I have no comment on the fact of the characters skin tones. I have not read the books and attributed no images to characters so it doesn't make me upset. I am commenting on Sanderson's mention that one MUST change source material to make a proper adaptation. I disagree. (he said it was good to disagree :P) I will trust Sanderson on the skin tone thing until I have a reason not to. (I mean he did help write the story after-all LOL)
I don't think that one necessarily HAS to deviate from source material to make a story compelling. Whereas I completely agree that a filmmaker must put his/her own stamp on a film, I have seen several examples how deviating for a story can HARM a film. Look to Game of Thrones season 8. Season 1 of Game of Thrones was a dang near perfect adaptation, only cutting extremely minor characters and subplots, but it still had D&D's heavy-handed style. Most fans (that I have talked to) agree that its after the show started to deviate from the books when the show started to get more contradictory, and less exciting. (and therefore harder to escape into and suspend disbelief!)
I agree that the 3rd Harry Potter film is the best one, not because it deviates, but simply because it told the best; it has the best filmmaking; it does the best at persuading the viewer to fall into the whimsy of the Magical World.
Also, Cuaron put so much of his style into places where it fit perfectly(especially using the dementors to showcase his signature dark-heavy contrast.) So, its not that the first two films were badly adapted so-to-speak, (I know a lot of people who cherish them) but several audiences admittedly found them to be stale due to the stagnant direction. But that is comparing Chris Columbus to Alfonso Cuaron, hardly a competition. I guarantee that if the third film had followed the book more closely while retaining its sharp aesthetic and pacing (maybe with a bigger budget and a studio willing to put out a longer film or miniseries even) it would be better.
I mean look at the 7th Harry Potter book adaptation, which many people love. It was almost a page to film adaptation and it worked because of its dark and menacing tone. Many people say the worst HP film is the 6th one (because it left out too much and much of the movie seemed pointless; hilarious, but pointless).
Taking a look at King Arthur's often troubled films, one can see that most of them become forgettable after a couple of years. The most stand-out of these is arguably John Boorman's Excalibur (or Disney's bastardization xD). Boorman's Excalibur, while taking liberties, is definitely the most close to Le Morte de Artur (well at least a lot closer than Fuqua's, which went for Historical accuracy over adapting a fictional story, and definitely Ritchie's, which was pitched as a direct adaptation with one movie per Knight of the Round Table but the producers got cold feet so it became a mediocre film.) I would argue that most people who try to adapt King Arthur would do a lot better if they just followed the already compelling and thrilling storyline present by Mallory!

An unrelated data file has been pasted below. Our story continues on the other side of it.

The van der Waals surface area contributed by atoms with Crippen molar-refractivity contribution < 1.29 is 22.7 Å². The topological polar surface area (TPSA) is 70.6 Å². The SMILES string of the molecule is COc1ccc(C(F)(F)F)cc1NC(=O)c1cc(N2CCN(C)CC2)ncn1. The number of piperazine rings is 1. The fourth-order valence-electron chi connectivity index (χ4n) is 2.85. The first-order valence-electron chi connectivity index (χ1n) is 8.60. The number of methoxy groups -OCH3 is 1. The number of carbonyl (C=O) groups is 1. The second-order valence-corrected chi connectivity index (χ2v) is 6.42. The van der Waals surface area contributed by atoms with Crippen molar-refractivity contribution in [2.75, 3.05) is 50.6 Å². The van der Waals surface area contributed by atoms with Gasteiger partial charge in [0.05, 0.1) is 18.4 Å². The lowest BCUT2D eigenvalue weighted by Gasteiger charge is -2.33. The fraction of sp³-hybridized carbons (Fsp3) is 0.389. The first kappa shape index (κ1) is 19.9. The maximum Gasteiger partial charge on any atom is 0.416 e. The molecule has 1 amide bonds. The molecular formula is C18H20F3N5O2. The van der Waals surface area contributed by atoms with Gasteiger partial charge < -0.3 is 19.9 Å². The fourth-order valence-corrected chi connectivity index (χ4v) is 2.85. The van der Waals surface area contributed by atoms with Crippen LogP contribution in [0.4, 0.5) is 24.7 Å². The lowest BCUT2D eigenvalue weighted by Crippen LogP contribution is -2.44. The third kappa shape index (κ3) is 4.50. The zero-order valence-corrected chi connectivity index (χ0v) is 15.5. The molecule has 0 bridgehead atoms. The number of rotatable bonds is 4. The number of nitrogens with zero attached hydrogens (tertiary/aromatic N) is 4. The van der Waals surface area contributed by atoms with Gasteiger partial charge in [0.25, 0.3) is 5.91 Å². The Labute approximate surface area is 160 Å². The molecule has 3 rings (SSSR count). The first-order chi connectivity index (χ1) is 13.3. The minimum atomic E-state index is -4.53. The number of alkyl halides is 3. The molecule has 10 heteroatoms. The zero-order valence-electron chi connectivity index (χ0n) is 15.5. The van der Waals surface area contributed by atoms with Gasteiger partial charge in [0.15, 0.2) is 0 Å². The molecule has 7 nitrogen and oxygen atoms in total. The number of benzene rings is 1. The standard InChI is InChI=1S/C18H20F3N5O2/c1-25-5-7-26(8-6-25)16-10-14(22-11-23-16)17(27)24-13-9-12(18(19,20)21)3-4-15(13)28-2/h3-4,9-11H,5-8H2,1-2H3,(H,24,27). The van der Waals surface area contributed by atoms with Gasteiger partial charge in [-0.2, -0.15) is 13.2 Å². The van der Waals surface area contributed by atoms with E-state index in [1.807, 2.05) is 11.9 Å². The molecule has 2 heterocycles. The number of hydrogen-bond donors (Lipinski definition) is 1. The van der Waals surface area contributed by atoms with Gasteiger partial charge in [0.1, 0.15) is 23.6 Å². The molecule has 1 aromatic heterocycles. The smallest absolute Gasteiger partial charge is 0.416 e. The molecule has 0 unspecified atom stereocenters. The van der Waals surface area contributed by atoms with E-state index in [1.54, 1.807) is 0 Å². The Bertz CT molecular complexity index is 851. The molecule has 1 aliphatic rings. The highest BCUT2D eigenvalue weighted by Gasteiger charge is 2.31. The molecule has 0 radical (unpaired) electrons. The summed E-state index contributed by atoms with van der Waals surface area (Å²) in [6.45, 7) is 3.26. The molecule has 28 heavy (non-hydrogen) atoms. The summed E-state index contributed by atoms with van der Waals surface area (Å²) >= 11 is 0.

Yes it is true that often when Hollywood turns a book into a film with the same author as screenwriter, major changes were made. (You mentioned A Princess Bride; Last Unicorn, Willy Wonka and the Chocolate Factory) I think a lot of this has to due with the production of the film, not the artistic integrity of the people involved. Now I might be wrong, but if budget were not an issue, I bet most adaptations from this time probably would have adapted some of the more pricey, effect heavy sequences from their own books.
I don't see why people cannot make adaptations of Books into films and try to replicate the book while giving its their own visual style, and still not change a thing. A great example is the Fellowship of the Ring. Yes there were HUGE cuts made to streamline the narrative into a serviceable film length (3 hours :P) but if your look at both of its adaptations, the directors (Jackson and Bakshi) gave so much of their own personal styles into the films without really changing much. (generally people say that Fellowship is the most direct of Jackson's adaptations. Especially considering the Hobbit films)
A lot of people who have read the in's-and-out's of the a might welcome a few deviations to keep it fresh and exciting. Others, who have never read the books might not even notice and therefore do not care. I am in a third category when it comes to Wheel of Time. I have always wanted to read the books but haven't had the time. I also LOVE films and filmmaking in general. I want this to be adapted correctly so that it uplifts the source material instead of changes it. I don't see why my two loves (filmmaking and fantasy) must fight every time they meet!
I think that several critics have the notion that to showcase a director's style or to make a good film adapted from a book that it must be different from the book and I disagree. I think it all comes down to the way the story is told.